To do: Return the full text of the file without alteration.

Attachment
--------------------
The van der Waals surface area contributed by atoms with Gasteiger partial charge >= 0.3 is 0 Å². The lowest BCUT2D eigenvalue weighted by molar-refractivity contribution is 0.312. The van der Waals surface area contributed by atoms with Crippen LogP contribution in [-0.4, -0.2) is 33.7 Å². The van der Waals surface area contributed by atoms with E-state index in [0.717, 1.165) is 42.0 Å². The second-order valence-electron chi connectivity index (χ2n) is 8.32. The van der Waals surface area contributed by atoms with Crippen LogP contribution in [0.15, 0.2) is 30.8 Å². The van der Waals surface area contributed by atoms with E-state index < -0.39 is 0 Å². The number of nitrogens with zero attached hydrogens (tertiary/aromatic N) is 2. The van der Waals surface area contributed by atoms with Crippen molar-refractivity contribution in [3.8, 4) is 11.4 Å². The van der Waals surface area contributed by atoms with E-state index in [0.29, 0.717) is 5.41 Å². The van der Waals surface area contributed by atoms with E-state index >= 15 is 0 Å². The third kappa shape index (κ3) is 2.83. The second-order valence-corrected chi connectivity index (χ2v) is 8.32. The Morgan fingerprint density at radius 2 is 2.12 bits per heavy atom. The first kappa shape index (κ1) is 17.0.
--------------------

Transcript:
The van der Waals surface area contributed by atoms with Gasteiger partial charge >= 0.3 is 0 Å². The lowest BCUT2D eigenvalue weighted by molar-refractivity contribution is 0.312. The van der Waals surface area contributed by atoms with Crippen LogP contribution in [-0.4, -0.2) is 33.7 Å². The van der Waals surface area contributed by atoms with E-state index in [0.717, 1.165) is 42.0 Å². The second-order valence-electron chi connectivity index (χ2n) is 8.32. The van der Waals surface area contributed by atoms with Crippen LogP contribution in [0.15, 0.2) is 30.8 Å². The van der Waals surface area contributed by atoms with E-state index < -0.39 is 0 Å². The number of nitrogens with zero attached hydrogens (tertiary/aromatic N) is 2. The van der Waals surface area contributed by atoms with Crippen molar-refractivity contribution in [3.8, 4) is 11.4 Å². The van der Waals surface area contributed by atoms with E-state index in [0.29, 0.717) is 5.41 Å². The van der Waals surface area contributed by atoms with E-state index >= 15 is 0 Å². The third kappa shape index (κ3) is 2.83. The second-order valence-corrected chi connectivity index (χ2v) is 8.32. The Morgan fingerprint density at radius 2 is 2.12 bits per heavy atom. The first kappa shape index (κ1) is 17.0.